So, during my conversation with Ta-Nehisi Coates earlier this week, he mentioned that he wants his work to “haunt” those who read it, where (paraphrasing) it sticks in their heads and they can’t extract it. I’ve had similar conversations with other writers—and others across the creative spectrum—and this feeling is universal among them. Us, I guess. Not necessarily the part about haunting. Some want to provoke. Or entertain. Or enrage. Or deconstruct. Or enlighten. Or tickle. Or excavate. Or some combination of each. But all want what they do to be felt. To prove to be sticky.
The stickiness is the best thing. And also the most elusive, because there’s no template or algorithm to determine how to create a thing that nestles inside of people. You just, I don’t know, you just have to find a way to make work that feels true. The actual truth is arbitrary—a weightless and body-less organism whose construction is dependent on sensibility, history, atmosphere, indigestion, and whim. Whatever you wish your truth to be, it should appear in your work. But whether your truth feels true to the people who engage with it is the slippery part. This nexus of truths is a destination you can spend your entire life attempting to reach; and when I watched Euphoria and Colman Domingo get there last weekend, this is why—well, one of the reasons why—it’s still in my head.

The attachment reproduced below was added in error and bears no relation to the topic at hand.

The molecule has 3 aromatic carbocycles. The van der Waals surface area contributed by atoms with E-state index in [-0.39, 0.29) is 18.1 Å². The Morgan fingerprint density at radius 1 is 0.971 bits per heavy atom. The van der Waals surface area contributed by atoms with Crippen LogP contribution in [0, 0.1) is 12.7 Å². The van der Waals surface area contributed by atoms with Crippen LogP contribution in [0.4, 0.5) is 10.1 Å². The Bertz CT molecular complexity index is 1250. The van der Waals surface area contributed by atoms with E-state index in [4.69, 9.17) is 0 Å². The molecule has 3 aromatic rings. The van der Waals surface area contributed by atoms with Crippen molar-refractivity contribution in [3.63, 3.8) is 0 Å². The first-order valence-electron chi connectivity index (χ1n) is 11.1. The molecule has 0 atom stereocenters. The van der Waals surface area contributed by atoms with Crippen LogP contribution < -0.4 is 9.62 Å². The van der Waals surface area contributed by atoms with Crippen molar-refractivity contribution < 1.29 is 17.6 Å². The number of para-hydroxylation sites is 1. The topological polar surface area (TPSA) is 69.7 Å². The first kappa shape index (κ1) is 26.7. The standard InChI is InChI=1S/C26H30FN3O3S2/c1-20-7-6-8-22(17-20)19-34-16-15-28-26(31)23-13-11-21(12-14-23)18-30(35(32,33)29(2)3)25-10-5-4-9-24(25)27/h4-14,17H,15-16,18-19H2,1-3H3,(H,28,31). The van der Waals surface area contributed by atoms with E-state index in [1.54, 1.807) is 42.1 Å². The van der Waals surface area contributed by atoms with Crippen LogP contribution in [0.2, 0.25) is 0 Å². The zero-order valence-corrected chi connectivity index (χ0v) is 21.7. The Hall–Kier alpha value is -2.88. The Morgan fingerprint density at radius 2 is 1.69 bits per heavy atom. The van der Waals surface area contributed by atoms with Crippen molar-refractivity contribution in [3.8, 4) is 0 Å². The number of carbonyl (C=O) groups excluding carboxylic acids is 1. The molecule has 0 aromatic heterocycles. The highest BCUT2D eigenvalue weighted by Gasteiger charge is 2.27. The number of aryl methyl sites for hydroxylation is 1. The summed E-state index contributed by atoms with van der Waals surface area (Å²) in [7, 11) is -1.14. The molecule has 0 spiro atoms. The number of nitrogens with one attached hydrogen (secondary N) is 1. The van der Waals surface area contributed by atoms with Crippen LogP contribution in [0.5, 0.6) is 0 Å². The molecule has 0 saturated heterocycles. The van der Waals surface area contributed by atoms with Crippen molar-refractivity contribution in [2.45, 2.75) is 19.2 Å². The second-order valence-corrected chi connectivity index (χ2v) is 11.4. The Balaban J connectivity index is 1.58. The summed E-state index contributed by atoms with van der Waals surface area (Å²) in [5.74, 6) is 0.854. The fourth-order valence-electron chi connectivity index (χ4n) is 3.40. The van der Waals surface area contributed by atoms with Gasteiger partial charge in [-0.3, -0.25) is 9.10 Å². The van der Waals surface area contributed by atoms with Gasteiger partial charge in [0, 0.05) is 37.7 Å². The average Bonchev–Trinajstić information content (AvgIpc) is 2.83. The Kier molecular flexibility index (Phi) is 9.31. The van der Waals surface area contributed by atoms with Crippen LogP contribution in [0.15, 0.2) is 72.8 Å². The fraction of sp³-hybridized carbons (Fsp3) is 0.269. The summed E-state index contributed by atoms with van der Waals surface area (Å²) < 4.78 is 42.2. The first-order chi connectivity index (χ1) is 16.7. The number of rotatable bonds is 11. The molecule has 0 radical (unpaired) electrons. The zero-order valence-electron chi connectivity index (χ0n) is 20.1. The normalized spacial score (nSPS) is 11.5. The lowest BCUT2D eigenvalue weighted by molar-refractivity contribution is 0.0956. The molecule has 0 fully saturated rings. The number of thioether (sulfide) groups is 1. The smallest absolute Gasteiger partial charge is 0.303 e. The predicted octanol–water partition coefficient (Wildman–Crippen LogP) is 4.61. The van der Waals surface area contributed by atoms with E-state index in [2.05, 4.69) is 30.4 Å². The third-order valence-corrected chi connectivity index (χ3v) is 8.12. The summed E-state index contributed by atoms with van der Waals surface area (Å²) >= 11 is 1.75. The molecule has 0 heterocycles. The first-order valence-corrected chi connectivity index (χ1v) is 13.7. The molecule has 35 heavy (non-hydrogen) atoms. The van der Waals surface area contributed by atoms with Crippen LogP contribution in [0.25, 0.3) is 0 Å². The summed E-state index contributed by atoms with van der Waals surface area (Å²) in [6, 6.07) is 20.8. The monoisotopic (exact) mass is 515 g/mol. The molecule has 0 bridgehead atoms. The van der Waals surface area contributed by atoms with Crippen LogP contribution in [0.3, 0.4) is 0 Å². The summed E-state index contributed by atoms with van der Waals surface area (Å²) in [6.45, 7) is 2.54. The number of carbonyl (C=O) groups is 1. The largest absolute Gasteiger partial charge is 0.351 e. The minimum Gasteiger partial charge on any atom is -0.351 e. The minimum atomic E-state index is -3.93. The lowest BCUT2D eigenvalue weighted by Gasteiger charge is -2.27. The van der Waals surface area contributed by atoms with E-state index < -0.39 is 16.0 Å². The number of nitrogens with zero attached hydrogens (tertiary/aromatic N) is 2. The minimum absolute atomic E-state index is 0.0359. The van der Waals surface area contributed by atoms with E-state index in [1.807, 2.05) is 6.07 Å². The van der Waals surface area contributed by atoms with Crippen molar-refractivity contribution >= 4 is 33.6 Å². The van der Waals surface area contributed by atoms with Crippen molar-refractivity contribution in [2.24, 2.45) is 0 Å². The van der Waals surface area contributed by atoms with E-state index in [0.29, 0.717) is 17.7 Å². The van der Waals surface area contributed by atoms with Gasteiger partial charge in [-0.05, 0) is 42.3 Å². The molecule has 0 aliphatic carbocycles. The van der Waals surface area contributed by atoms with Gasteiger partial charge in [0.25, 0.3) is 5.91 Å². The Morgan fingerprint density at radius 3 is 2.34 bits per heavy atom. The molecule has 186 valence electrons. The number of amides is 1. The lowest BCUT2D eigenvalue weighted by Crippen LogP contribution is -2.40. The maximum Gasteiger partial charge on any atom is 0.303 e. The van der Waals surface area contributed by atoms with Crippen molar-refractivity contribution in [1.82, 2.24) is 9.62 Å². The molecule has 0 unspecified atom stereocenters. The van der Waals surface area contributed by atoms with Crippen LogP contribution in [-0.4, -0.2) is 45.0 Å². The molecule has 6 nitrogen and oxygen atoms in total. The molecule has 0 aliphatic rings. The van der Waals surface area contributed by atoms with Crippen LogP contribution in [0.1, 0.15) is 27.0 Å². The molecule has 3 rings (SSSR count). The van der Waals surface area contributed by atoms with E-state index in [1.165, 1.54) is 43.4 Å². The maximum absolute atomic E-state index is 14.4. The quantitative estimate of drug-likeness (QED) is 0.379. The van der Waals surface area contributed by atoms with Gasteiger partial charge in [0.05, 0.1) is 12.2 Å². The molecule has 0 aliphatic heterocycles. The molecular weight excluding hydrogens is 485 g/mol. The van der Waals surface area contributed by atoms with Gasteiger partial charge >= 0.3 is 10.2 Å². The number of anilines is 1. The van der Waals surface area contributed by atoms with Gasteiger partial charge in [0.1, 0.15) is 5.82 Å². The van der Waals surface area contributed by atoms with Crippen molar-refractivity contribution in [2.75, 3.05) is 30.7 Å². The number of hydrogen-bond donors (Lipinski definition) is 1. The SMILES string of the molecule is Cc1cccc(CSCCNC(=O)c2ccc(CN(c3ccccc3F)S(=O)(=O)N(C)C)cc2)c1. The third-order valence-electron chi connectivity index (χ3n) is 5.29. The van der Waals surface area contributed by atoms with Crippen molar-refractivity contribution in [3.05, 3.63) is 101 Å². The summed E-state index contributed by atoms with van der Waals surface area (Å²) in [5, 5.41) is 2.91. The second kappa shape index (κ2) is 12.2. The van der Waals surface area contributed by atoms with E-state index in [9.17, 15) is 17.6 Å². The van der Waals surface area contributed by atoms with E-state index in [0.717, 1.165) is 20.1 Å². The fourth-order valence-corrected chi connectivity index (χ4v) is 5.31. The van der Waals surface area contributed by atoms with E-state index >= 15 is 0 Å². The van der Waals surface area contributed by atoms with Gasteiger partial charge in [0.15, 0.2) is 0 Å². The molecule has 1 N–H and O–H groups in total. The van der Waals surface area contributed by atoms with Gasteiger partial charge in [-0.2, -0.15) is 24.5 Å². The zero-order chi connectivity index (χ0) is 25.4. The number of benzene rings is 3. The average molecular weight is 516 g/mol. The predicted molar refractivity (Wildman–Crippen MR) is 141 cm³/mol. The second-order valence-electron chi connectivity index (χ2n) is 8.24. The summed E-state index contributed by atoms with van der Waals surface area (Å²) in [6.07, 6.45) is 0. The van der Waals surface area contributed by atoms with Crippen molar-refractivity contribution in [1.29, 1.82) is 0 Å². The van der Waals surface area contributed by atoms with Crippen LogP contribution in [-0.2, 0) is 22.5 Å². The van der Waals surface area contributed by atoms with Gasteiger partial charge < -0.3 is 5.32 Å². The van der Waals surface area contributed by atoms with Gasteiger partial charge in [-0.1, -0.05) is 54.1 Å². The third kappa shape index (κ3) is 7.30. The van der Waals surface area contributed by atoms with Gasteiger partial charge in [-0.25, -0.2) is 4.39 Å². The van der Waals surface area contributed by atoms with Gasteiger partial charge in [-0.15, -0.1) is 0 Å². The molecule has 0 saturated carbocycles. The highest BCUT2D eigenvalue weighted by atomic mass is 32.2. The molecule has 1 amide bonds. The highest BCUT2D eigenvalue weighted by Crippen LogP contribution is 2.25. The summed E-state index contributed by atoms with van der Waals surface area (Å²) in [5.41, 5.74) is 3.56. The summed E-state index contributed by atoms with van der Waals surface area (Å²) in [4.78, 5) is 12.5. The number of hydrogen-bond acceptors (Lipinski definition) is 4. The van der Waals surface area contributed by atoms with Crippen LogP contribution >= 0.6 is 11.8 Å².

For a show that exists quite firmly in a state of grimy iridescence, part one of its two-part holiday special was a smoke break. It revolves around a conversation over diner pancakes with a recently-relapsed Rue (Zendaya) and her sponsor Ali (Domingo). There are parts of their conversation that feel too perfectly written—Ali has the perfect response to everything Rue says to him, and no one is that wise in the moment. But the performances are blazing. Zendaya is a superstar. Watching her and Michaela Coel emerge with all of their gifts in the past year feels like how it must have felt to witness Bird and Magic entering the league at the same time. It’s been a privilege to be here while they’re here. But Colman Domingo owns this episode. I don’t quite have the words to describe what he does here the way I want to. If he were a hooper or a writer I would, but I’m not as familiar with the language of acting. All I can say is that everything he did felt right. Each pause, each facial tic, each line reading, each rhythm with his responses. It didn’t feel like I was sitting with them. It felt like he was sitting with me.
And then, moments after revealing that, while under the influence of crack decades ago, he was physically abusive to his wife and is now mostly estranged from his two daughters, he leaves to take a smoke and call one of them. (It’s Christmas Eve, after all.) And the five-minute stretch from the time he gets up and then comes back in the diner hit that nexus of truths as hard as any show I’ve seen this year.
With Moses Sumney’s “Me in 20 Years” raising the barometric pressure, we witness Ali voice all of the regret and the fear and the anxiety and the wistfulness and the love of a changed man who fucked up in a way that will maybe never be forgiven. And probably shouldn’t be. What he does with his voice and his face and his laugh and his eyes when he hears his grandson’s voice for the first time in years felt like I was watching water; like he’d conjured every dad separated from his kids for self-induced reasons, and created a composite based on them. He’s been through some shit, but he put them through that same shit. And while he’s clean now, the relationship ain’t, and he knows that. And you feel all of that in those five minutes.
It was sticky. Now, it’s stuck inside of me.